Striking Northwest Airlines mechanics will picket Friday -- not in front of Duluth International Airport, but outside the Hermantown home of their former union president.
They intend to protest the defection of Ken Reed, who served as president of Aircraft Mechanics Fraternal Association Local 35 until late October. A couple of weeks ago, Reed crossed the picket line, taking a job repairing airplanes for Northwest in the Twin Cities.
Reed says he returned to Northwest reluctantly after he was unable to find other means to adequately support his family of four.
He's not the only local union leader AMFA members accuse of betrayal in their nearly five-month-old strike. Dennis Kaminski, former vice president of Local 35 and strike coordinator, also has drawn fire after agreeing to maintain ground equipment at Duluth International. It's work once performed by AMFA members.
Kaminski doesn't consider himself a scab, however. He stressed that he does not work directly for Northwest and would not do so. Instead, Kaminski started his own company, Quality Mechanical, which was hired by Monaco Air Duluth to maintain equipment that services Northwest.
The distinction is lost on some AMFA members.
"As far as I'm concerned, anyone that's doing any type of former union work for Northwest is betraying our cause," said Wes Haberger, a Duluth mechanic out of work after 32 years at the carrier. "In my opinion, Ken and Dennis belong in the same basket. And they're the worst sort of scabs because they were supposed to be leading our local."
It should be noted that neither Reed nor Kaminski were in office when they returned to work. AMFA Local 35 was rolled into Local 33, based in Bloomington, Minn., at the end of October, relieving Reed and Kaminski of their posts.
But some members of Local 35 still expected more from their former leaders.
"Their actions disgust me," said Randy Lehna, a striking mechanic out of work after about 20 years on the job at Northwest. "It's worse than a plain Joe going across the picket line. There's no excuse for it."
Reed said he had not wanted to cross the picket line but found the search for alternate work in the Northland extremely discouraging.
"After learning that I had worked at Northwest, one employment agency actually told me, 'You are not hirable in this city,' " Reed recalled. He said many prospective employers apparently feared striking aircraft mechanics would not prove to be loyal, long-term employees.
Initially, Reed said he couldn't fathom crossing the picket line, but as the strike dragged on, his attitude changed.
"If you talked to me in November, I would have told you there was no way I would do what I have done," Reed said. But by mid-December, with a fistful of job rejection letters in hand, Reed began to contemplate the once-unthinkable: returning to Northwest with the strike unresolved.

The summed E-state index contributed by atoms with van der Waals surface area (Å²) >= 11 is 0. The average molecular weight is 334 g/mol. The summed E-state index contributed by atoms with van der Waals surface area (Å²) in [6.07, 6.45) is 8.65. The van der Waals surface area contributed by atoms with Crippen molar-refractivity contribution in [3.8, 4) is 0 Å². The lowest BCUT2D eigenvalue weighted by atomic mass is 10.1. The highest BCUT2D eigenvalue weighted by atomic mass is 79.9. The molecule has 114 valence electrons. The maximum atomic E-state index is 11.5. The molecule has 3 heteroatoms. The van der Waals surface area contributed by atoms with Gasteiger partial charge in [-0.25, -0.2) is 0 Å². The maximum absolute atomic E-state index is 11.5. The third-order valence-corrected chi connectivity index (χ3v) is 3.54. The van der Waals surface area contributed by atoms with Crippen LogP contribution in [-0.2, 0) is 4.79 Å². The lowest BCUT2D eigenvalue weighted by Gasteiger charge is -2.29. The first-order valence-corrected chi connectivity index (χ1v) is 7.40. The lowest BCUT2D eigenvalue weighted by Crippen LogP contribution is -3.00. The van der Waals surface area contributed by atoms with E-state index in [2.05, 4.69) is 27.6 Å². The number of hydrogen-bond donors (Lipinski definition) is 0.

"It was the toughest decision I've ever made," Reed said. "It took a lot of thought, anguish and tears."
Reed knows his actions have upset some of his former co-workers but felt he had to do what was right for his family. He has encountered numerous other mechanics who crossed the picket line as well, and said the most frequent regret he hears from them is that they didn't return to work sooner.
For his part, Kaminski said, "I've got nothing to hide," adding that he sees nothing wrong in the work he's doing on ground equipment.
Kaminski said he has been getting only 20 to 30 hours of work weekly at the airport and is unable to afford health coverage for his family of five. After about five weeks on the job, Kaminski has yet to receive his first payment.
Randy Reents, a former AMFA Local 35 officer and mechanic, said he has more problems with Reed's actions than Kaminski's.
Mike Klemm, vice president of AMFA Local 33, said the union has documented 333 members who have crossed the picket line out of a membership of about 4,400. That amounts to a defection rate of less than 8 percent.
Northwest puts the figure a bit higher. Jennifer Bagdade, a spokeswoman for the carrier, said that in Detroit and the Twin Cities, Northwest has hired 280 would-be strikers, plus another 200 AMFA members who were on furlough at the time of the walkout. That total of 480 people would mean that nearly 11 percent of AMFA members have chosen to cross the picket line.
Reents said he knows of only three or four people who have crossed the picket line out of about 240 members who were working at Northwest's Duluth maintenance base before the strike.
"As a group, we've really held pretty strong up here," Reents said. But he acknowledged that enduring the strike has been a challenge.
"We can't get unemployment benefits or funds for retraining," he said. "It's a tough situation."
Reents has picked up work as a carpenter but said many mechanics have had trouble finding decent employment.
"We know it's a hopeless situation," said Bill Bailey, a mechanic and former union officer who has gone into taxidermy. "We're never going to get our jobs back at Northwest. They replaced us."
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